‘Survivor’ fails political survival

‘Survivor’ fails political survival

The recent visit of Greek Prime Minister Alexis Tsipras to Turkey is now behind us. And we are all looking forward to a de-escalation period as both President Recep Tayyip Erdoğan and Tsipras promised us. The atmosphere in the first face-to-face encounter of the defense ministers of both countries in Brussels last week was cordial. This, however, did not stop some pessimists claiming that the only visible difference in the Hulusi Akar-Evangelos Apostolakis meeting was that “both men had shelved their uniforms in their cupboards.” So, no Turkey-Greece war for the moment.

But there is another war in full steam right now between Turkey and Greece.

I am talking about “Survivor,” the “ultimate survival TV game” whose third broadcasting season in Greece and Turkey was promoted as the most exciting TV product this season, which started at the beginning of February.

Everything changed this time. Acun Medya Global, the highly successful Turkish production company which holds the game’s broadcasting rights, decided to alter the game’s format and transform it into a battle platform between two teams of Greeks and Turks. Perhaps to give a nationalist excitement to the encounter, the teams were given a name pointing to the colors of their national flags, red and blue. The ultimate novelty was that the show was to be screened simultaneously on Greek and Turkish TV.

The Turkish production company and its owner were dead sure that to place Greeks and Turks on a virtual battlefront would be a total success. They were expecting record ratings as in the two previous years. But the reality turned out to be the opposite. The show which dominated primetime ratings in its traditional format, is now crumbling in both countries. The situation is quite worrying for the private Greek channel which paid a handsome broadcasting sum and is now trying to devise new tricks to win back its audience.

Media experts tried to explain the reasons for the falling ratings, and political analysts discover the roots of the problem of the historically problematic relationship between the two peoples.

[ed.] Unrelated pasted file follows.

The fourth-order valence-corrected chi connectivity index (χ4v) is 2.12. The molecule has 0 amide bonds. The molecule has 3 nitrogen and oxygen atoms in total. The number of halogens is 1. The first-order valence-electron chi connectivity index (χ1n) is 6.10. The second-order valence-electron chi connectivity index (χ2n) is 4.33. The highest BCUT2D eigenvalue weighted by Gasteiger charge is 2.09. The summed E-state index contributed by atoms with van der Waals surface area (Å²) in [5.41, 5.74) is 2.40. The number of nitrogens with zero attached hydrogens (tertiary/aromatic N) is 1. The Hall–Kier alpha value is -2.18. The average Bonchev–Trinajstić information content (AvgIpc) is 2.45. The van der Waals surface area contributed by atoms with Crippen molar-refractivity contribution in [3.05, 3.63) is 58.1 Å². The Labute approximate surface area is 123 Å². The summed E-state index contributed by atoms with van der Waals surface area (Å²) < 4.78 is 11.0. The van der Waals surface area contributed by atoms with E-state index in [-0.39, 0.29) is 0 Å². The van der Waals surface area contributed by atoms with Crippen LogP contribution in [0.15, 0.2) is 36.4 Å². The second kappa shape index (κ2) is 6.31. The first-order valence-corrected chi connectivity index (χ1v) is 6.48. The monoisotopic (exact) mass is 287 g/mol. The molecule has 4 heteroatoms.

For the Greek audience, things started on the wrong foot from the very first episode of the show. The Red team of Turkish players defeated the Blue team of the Greeks, and the owner of the company Acun Ilıcalı made sure that the audience saw him proudly congratulating the Turkish team while addressing the Greek team just with a polite greeting albeit in Greek.

Things got worse later with further Greek defeats, increasing the anger of the Greek viewers.

As to be expected, Greek defeats were followed by a variety of conspiratorial theories. And a deep suspicion among the Greek viewers over the fairness of the game was not helped by the fact that it was the producer’s Turkish company that made the selection of the Greek team.

Then came the political conspiracies. Ilıcalı is known for his close relationship with Erdoğan. He was introduced to a newly elected Tsipras back in November 2015 when the leftist Greek prime minister attended a friendly match of the Greek and Turkish national teams. The introduction to the new Greek prime minister was done by then Turkish Prime Minister Ahmet Davutoğlu after the game, which unsurprisingly ended in a tie with no goals. Soon after that meeting, Ilıcalı started his very successful venture into the Greek TV market.

So how can you persuade a sensitive Greek audience that this year’s “Survivor” is only a game? And not a setup job to promote the Turks? In a year when nationalistic sentiments in Greece created a deep split in society over the settling of the name of Macedonia with the Skopje government, any hint of a national defeat cannot be accepted even if it is “just a game.”

But not all was attributed to a secret political ploy. TV experts were also pointing out that this much-promoted “Turkish-Greek Survivor” suffered from bad quality. It was a cheap hurried job with poor editing, bad picture and lousy sound. Could it be that the audience may have been merely bored after two seasons? Perhaps that is why locally-made serials are now topping their primetime TV entertainment.

Anyway, it is election time in both countries, where new TV sequels will capture our attention as we are all very curious to see who will be the winner of political survival — this time for real.

Alexis Tsipras, Greece, Turkey